Australian print media framing of mandatory reporting
Mandatory reporting is a key aspect of Australia’s approach to protecting children and is incorporated into all jurisdictions’ legislation, albeit in a variety of forms. In this article we examine all major newspaper’s coverage of mandatory reporting during an 18-month period in 2008-2009, when high-profile tragedies and inquiries occurred and significant policy and reform agendas were being debated. Mass media utilise a variety of lenses to inform and shape public responses and attitudes to reported events. We use frame analysis to identify the ways in which stories were composed and presented, and how language portrayed this contested area of policy. The results indicate that within an overall portrayal of system failure and the need for reform, the coverage placed major responsibility on child protection agencies for the over-reporting, under-reporting, and overburdened system identified, along with the failure of mandatory reporting to reduce risk. The implications for ongoing reform are explored along with the need for robust research to inform debate about the merits of mandatory reporting.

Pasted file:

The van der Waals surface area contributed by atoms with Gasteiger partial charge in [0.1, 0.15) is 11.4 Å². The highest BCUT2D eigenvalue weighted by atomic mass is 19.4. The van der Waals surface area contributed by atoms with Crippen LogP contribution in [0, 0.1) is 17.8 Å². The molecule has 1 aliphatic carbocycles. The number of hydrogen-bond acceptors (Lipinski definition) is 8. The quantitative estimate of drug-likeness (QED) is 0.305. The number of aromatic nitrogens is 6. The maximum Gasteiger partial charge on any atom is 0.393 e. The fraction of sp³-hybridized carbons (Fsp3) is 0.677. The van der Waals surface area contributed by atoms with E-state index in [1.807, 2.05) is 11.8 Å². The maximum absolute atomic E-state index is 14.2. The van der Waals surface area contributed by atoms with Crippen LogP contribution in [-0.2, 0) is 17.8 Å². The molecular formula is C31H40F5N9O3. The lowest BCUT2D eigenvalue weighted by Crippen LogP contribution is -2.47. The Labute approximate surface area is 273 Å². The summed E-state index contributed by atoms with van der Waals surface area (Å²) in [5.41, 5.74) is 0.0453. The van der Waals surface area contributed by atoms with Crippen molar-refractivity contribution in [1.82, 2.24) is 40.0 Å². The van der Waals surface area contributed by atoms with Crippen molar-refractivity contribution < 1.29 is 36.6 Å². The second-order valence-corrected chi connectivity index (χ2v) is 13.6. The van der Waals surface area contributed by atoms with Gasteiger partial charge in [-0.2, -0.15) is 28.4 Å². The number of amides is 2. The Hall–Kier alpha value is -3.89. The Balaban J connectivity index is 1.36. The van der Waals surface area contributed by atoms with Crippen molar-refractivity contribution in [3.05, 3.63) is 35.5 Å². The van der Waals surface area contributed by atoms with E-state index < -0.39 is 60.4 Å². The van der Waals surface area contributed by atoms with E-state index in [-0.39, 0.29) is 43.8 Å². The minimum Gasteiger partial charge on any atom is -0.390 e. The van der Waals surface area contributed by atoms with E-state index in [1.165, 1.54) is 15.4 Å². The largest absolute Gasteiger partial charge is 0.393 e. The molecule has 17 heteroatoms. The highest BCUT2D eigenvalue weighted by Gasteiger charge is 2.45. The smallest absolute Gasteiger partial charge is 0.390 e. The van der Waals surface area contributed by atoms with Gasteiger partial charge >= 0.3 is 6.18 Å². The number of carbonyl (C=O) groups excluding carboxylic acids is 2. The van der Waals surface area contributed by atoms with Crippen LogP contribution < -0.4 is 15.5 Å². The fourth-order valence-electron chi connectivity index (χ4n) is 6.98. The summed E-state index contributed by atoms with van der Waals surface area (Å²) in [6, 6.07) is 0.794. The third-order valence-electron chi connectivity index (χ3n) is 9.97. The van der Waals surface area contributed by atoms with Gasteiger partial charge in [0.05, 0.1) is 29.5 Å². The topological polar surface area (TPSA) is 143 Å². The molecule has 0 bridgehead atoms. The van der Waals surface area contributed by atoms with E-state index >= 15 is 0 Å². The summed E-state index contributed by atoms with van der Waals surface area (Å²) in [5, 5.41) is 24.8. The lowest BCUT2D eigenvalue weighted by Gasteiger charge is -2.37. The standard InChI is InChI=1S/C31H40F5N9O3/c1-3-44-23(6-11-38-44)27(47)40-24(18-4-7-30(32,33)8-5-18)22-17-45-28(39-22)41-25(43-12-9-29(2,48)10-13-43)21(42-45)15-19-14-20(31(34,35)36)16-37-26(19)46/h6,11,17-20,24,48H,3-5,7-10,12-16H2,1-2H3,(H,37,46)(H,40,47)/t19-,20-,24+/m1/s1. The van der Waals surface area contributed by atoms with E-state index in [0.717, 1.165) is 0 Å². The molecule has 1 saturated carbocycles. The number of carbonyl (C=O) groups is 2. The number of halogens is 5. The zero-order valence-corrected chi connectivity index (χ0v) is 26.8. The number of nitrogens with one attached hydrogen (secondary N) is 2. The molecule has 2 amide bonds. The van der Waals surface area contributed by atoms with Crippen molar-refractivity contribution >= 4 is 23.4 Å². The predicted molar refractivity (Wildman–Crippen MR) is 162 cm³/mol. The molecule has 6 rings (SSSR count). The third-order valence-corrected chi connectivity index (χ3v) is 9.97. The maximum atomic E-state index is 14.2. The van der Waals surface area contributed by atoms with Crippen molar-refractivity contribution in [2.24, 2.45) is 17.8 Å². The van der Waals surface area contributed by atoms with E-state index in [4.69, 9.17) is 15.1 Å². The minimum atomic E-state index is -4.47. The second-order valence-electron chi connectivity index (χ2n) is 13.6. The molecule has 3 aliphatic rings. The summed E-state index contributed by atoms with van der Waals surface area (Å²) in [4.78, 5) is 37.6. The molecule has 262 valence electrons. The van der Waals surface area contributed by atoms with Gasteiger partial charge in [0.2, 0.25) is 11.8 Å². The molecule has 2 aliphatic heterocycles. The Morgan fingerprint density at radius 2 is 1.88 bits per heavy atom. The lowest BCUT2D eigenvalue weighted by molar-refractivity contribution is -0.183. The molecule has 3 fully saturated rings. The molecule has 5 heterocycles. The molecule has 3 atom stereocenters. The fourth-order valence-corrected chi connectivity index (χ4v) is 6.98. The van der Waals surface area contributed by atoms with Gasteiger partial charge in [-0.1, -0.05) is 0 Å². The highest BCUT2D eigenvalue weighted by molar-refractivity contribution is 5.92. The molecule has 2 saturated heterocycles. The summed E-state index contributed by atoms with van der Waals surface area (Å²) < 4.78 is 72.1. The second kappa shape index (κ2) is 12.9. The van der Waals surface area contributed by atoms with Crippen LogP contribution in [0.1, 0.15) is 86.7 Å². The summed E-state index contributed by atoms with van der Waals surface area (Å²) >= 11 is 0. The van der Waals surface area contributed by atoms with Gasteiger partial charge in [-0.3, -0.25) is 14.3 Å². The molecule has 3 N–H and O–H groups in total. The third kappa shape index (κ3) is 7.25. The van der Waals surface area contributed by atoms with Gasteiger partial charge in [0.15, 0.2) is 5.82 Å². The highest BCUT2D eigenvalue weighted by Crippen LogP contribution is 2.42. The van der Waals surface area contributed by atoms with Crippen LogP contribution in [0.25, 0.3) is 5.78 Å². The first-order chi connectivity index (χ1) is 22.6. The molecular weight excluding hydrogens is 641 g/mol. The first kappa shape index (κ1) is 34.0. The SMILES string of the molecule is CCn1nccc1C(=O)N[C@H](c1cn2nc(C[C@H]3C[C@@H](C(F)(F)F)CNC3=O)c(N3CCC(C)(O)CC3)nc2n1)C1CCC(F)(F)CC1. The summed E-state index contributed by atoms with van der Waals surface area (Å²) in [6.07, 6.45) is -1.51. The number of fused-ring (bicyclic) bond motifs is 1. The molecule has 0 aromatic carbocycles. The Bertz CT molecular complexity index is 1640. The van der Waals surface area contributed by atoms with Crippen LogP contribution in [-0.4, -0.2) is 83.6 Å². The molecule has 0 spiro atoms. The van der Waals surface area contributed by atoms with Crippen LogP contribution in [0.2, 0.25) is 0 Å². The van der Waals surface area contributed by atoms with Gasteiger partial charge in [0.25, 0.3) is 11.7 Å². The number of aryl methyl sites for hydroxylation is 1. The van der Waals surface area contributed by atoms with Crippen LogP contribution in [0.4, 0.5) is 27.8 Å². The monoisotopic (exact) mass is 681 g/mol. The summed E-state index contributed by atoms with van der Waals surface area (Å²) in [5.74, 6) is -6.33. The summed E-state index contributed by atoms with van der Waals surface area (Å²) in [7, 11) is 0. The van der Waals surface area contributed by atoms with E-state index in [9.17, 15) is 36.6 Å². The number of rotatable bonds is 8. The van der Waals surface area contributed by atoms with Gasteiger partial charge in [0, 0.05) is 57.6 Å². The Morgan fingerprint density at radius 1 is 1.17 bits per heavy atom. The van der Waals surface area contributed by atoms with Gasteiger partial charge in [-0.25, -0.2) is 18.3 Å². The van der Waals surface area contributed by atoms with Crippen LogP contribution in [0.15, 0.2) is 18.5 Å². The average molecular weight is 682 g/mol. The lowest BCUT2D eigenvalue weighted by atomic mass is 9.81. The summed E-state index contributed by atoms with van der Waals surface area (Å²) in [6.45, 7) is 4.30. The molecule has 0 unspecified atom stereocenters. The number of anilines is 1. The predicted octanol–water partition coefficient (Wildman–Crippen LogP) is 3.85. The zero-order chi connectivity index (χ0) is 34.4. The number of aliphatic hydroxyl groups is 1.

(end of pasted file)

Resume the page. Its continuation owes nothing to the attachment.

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|Item Type:||Journal Article|
|Keywords:||child abuse, mandatory reporting, print media|
|Divisions:||Current > QUT Faculties and Divisions > Faculty of Health
Current > Schools > School of Public Health & Social Work
|Copyright Owner:||Copyright 2014 Australian College for Child and Family Protection Practitioners Inc|
|Deposited On:||27 Mar 2015 04:28|
|Last Modified:||04 Jan 2016 02:25|
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